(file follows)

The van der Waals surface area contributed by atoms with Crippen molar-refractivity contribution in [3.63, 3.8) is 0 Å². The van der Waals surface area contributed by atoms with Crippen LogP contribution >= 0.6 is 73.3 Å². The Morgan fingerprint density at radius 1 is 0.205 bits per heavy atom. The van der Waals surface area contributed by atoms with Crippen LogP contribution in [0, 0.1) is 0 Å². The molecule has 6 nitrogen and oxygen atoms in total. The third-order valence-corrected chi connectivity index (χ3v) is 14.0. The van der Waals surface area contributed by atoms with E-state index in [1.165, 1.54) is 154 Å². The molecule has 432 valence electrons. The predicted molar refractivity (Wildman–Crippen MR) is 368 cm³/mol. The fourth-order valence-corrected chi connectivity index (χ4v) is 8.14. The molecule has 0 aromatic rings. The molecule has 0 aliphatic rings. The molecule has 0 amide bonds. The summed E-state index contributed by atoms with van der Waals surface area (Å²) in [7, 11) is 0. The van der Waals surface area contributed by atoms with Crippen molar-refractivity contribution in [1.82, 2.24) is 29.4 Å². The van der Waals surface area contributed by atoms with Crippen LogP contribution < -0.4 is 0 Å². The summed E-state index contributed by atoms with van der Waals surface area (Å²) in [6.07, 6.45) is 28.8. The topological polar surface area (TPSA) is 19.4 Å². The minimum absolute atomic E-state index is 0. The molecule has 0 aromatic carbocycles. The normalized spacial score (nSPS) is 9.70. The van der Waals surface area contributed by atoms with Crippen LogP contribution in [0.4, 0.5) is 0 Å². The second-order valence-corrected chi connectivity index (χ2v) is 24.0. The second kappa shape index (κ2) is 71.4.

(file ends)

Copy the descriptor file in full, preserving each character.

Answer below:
The van der Waals surface area contributed by atoms with Crippen molar-refractivity contribution in [3.63, 3.8) is 0 Å². The van der Waals surface area contributed by atoms with Crippen LogP contribution >= 0.6 is 73.3 Å². The Morgan fingerprint density at radius 1 is 0.205 bits per heavy atom. The van der Waals surface area contributed by atoms with Crippen LogP contribution in [0, 0.1) is 0 Å². The molecule has 6 nitrogen and oxygen atoms in total. The third-order valence-corrected chi connectivity index (χ3v) is 14.0. The van der Waals surface area contributed by atoms with E-state index in [1.165, 1.54) is 154 Å². The molecule has 432 valence electrons. The predicted molar refractivity (Wildman–Crippen MR) is 368 cm³/mol. The fourth-order valence-corrected chi connectivity index (χ4v) is 8.14. The molecule has 0 aromatic rings. The molecule has 0 aliphatic rings. The molecule has 0 amide bonds. The summed E-state index contributed by atoms with van der Waals surface area (Å²) in [7, 11) is 0. The van der Waals surface area contributed by atoms with Crippen molar-refractivity contribution in [1.82, 2.24) is 29.4 Å². The van der Waals surface area contributed by atoms with Crippen LogP contribution < -0.4 is 0 Å². The summed E-state index contributed by atoms with van der Waals surface area (Å²) in [6.07, 6.45) is 28.8. The topological polar surface area (TPSA) is 19.4 Å². The minimum absolute atomic E-state index is 0. The molecule has 0 aromatic carbocycles. The normalized spacial score (nSPS) is 9.70. The van der Waals surface area contributed by atoms with Crippen LogP contribution in [0.4, 0.5) is 0 Å². The second-order valence-corrected chi connectivity index (χ2v) is 24.0. The second kappa shape index (κ2) is 71.4.